, from the Hebrew name Ya'aqov
). This was the name of two apostles in the New Testament. The first was Saint James the Greater, the apostle John
's brother, who was beheaded under Herod Agrippa in the Book of Acts. The second was James the Lesser, son of Alphaeus. Another James (known as James the Just) is also mentioned in the Bible as being the brother of Jesus
Johnny m English
Diminutive of John
. A famous bearer is American actor Johnny Depp (1963-).
Joy f English
Simply from the English word joy
, ultimately derived from Norman French joie
, Latin gaudia
. It has been regularly used as a given name since the late 19th century.
Kayla f English
Combination of Kay 1
and the popular name suffix la
. Use of the name was greatly increased in the 1980s after the character Kayla Brady began appearing on the American soap opera Days of Our Lives
Kenji m Japanese
From Japanese 健 (ken)
meaning "healthy, strong" or 研 (ken)
meaning "study, sharpen" combined with 二 (ji)
meaning "two". This name can also be formed from other combinations of kanji characters.
Kenton m English
From a surname that was derived from an English place name meaning either "town on the River Kenn" or "royal town" in Old English.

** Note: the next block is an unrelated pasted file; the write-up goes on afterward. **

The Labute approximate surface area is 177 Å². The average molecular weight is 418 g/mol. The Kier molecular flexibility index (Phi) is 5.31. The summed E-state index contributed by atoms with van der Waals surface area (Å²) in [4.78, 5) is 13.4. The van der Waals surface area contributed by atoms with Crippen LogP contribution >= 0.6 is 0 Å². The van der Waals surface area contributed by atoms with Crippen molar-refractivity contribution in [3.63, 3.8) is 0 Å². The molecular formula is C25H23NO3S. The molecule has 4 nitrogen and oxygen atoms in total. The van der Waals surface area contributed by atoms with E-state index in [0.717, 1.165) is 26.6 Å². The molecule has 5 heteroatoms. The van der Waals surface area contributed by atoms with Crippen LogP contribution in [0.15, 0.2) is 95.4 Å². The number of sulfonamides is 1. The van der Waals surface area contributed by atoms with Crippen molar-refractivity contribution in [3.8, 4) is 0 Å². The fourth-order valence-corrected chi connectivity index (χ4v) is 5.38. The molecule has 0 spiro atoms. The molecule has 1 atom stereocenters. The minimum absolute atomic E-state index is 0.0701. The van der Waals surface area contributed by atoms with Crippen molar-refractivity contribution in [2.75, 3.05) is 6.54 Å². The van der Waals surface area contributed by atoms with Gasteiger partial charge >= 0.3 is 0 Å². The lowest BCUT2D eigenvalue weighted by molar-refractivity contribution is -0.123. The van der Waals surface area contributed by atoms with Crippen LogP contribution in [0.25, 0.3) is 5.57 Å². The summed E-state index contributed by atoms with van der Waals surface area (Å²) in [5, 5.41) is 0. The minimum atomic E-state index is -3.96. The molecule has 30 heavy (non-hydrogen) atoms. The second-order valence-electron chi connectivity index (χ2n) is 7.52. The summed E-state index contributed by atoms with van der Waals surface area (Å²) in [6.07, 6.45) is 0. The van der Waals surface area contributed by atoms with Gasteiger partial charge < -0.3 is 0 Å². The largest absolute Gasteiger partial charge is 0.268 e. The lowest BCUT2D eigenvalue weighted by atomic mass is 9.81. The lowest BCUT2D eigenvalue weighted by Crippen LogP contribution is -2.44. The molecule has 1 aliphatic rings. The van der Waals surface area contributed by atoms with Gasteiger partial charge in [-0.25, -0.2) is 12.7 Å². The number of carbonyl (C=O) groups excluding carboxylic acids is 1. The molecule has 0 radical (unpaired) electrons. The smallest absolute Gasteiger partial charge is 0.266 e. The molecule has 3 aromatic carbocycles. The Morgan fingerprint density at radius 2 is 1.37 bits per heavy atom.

Kingsley m English (Modern)
From a surname that was originally derived from a place name meaning "king's wood"
in Old English.
Mary f English, Biblical
Usual English form of Maria
, the Latin form of the New Testament Greek names Μαριάμ (Mariam)
and Μαρία (Maria)
- the spellings are interchangeable - which were from Hebrew מִרְיָם (Miryam)
, a name borne by the sister of Moses
in the Old Testament. The meaning is not known for certain, but there are several theories including "sea of bitterness"
, and "wished for child"
. However it was most likely originally an Egyptian name, perhaps derived in part from mry "beloved"
or mr "love"
Nevada f & m English
From the name of the American state, which means "snow-capped"
Olga f Russian, Ukrainian, Polish, German, Swedish, Norwegian, Danish, Icelandic, Finnish, Estonian, Latvian, Hungarian, Italian, Spanish, Portuguese, Romanian, Czech, Slovene, Serbian, Bulgarian, Greek
Russian form of Helga
. The Varangians brought it from Scandinavia to Russia. The 10th-century Saint Olga was the wife of Igor I, grand prince of Kievan Rus (a state based around the city of Kiev). Following his death she ruled as regent for her son for 18 years. After she was baptized in Constantinople she attempted to convert her subjects to Christianity.
Olivia f English, Italian, Spanish, French, German, Finnish, Swedish, Norwegian, Danish